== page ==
Pentagons are taking over my life.
You may have heard the announcement this summer that mathematicians found a new tiling pentagon. Previously, there were 14 known classes of convex pentagons that tile the plane. Now there are 15. Maybe that’s all there is; maybe there is another class, or even infinitely many classes, remaining. No one knows.
My Normandale colleague Kevin Lee brought some samples of this new pentagon to Math On-A-Stick this summer, mere days after the announcement. This led to discussing the nature of sameness of the pentagons with my father, which led to further reading, and so on…
I am now drawing an example of each of pentagon type using Geometer’s Sketchpad and Adobe Illustrator, cutting them out of wood on a laser cutter, and then figuring out how they go together. No phase of this project is simple.
I consider a pentagon “solved” if I have at least once figured out how it tiles.
I have successfully drawn and cut pentagons 1 through 11. I have solved all of these but number 9.
The project is making me think a lot about learning.
For example, tonight I was working on pentagon number 8. I solved it.
These sets of four can continue to go together in a way I see and can describe.
But that’s not the only way to view the solution. Maybe someone else solves it using sets of three.
This is the exact same arrangement—the same solution—organized differently. The threes are meaningful here, whereas the fours were meaningful in the first solution. Which is better? Which is right?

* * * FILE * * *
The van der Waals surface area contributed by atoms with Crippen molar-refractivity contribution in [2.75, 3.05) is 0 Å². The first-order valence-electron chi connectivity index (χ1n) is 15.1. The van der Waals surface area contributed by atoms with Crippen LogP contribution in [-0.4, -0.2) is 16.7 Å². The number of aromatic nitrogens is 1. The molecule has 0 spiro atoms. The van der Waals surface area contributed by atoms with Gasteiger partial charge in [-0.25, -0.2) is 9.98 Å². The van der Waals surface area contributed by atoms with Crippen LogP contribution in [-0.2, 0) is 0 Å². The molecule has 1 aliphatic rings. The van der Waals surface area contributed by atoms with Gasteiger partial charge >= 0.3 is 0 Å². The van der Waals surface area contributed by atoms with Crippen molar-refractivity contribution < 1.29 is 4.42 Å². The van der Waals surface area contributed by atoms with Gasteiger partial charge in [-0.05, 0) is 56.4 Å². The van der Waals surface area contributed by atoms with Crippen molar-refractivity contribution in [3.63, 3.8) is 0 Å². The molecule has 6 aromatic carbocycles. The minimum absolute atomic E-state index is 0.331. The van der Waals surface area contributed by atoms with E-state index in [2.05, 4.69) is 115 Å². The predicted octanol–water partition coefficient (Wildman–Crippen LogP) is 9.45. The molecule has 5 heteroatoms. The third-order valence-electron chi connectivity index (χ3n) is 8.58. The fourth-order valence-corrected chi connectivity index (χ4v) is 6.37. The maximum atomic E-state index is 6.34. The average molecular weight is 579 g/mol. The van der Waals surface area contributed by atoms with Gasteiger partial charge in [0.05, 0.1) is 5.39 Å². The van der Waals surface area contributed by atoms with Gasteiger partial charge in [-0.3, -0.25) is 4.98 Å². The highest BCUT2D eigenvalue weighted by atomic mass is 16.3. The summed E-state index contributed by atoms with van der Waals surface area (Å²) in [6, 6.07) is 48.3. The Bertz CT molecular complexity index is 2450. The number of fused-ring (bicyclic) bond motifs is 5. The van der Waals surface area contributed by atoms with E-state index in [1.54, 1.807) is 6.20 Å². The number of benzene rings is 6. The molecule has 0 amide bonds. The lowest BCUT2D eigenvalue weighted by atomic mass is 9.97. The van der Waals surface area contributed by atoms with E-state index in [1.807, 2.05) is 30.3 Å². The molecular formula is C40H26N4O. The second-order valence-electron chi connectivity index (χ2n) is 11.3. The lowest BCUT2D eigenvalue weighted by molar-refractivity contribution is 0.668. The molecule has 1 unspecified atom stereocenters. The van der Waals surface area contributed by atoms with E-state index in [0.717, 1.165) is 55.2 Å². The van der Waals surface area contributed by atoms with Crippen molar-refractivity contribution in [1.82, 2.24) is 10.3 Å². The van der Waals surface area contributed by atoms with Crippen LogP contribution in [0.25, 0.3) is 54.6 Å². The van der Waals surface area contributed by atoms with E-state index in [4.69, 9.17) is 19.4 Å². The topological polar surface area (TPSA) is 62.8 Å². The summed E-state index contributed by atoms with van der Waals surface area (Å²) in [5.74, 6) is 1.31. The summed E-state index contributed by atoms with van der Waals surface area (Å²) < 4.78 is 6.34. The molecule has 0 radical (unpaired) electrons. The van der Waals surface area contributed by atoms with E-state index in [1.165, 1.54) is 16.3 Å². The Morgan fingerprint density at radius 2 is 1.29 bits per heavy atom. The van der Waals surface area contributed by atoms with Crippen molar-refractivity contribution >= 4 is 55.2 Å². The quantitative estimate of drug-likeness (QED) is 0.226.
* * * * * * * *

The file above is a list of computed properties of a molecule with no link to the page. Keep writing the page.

Another solution uses sixes.
With that set of six pentagons, you can tessellate by translation only. The three pentagons at lower right are the beginning of the next set of six. Each of these has the same orientation as its corresponding pentagon above it. Does that make it a better solution?
I’m thinking a lot these days about the kinds of questions I’ve posed here. I’m trying to sort out my answers to a larger question:
What is (or should be) the relationship between informal outside-of-school math, and school math?
I have given a couple versions of a talk that asks four basic questions about people’s mathematical activity that occurs outside of school:
- Is this math?
- Is it school math?
- Do we value it?
- Why or why not?
I invite you to join me on this journey.
I’ll keep you posted on the pentagon project.